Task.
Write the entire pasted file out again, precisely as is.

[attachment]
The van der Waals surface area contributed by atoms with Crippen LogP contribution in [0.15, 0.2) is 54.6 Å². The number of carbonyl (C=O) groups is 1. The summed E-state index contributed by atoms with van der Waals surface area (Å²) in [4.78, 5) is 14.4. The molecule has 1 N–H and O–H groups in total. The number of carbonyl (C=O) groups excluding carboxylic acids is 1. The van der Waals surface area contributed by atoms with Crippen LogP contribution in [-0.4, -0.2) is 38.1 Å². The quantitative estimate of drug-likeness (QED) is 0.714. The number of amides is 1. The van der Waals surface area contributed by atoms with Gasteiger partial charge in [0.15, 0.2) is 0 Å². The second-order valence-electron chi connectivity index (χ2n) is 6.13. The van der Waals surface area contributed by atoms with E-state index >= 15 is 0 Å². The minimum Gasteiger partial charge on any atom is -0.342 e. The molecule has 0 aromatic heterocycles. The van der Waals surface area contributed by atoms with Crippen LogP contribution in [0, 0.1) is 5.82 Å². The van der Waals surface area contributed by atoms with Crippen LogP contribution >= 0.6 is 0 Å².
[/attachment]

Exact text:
The van der Waals surface area contributed by atoms with Crippen LogP contribution in [0.15, 0.2) is 54.6 Å². The number of carbonyl (C=O) groups is 1. The summed E-state index contributed by atoms with van der Waals surface area (Å²) in [4.78, 5) is 14.4. The molecule has 1 N–H and O–H groups in total. The number of carbonyl (C=O) groups excluding carboxylic acids is 1. The van der Waals surface area contributed by atoms with Crippen LogP contribution in [-0.4, -0.2) is 38.1 Å². The quantitative estimate of drug-likeness (QED) is 0.714. The number of amides is 1. The van der Waals surface area contributed by atoms with Gasteiger partial charge in [0.15, 0.2) is 0 Å². The second-order valence-electron chi connectivity index (χ2n) is 6.13. The van der Waals surface area contributed by atoms with E-state index >= 15 is 0 Å². The minimum Gasteiger partial charge on any atom is -0.342 e. The molecule has 0 aromatic heterocycles. The van der Waals surface area contributed by atoms with Crippen LogP contribution in [0, 0.1) is 5.82 Å². The van der Waals surface area contributed by atoms with Crippen LogP contribution >= 0.6 is 0 Å².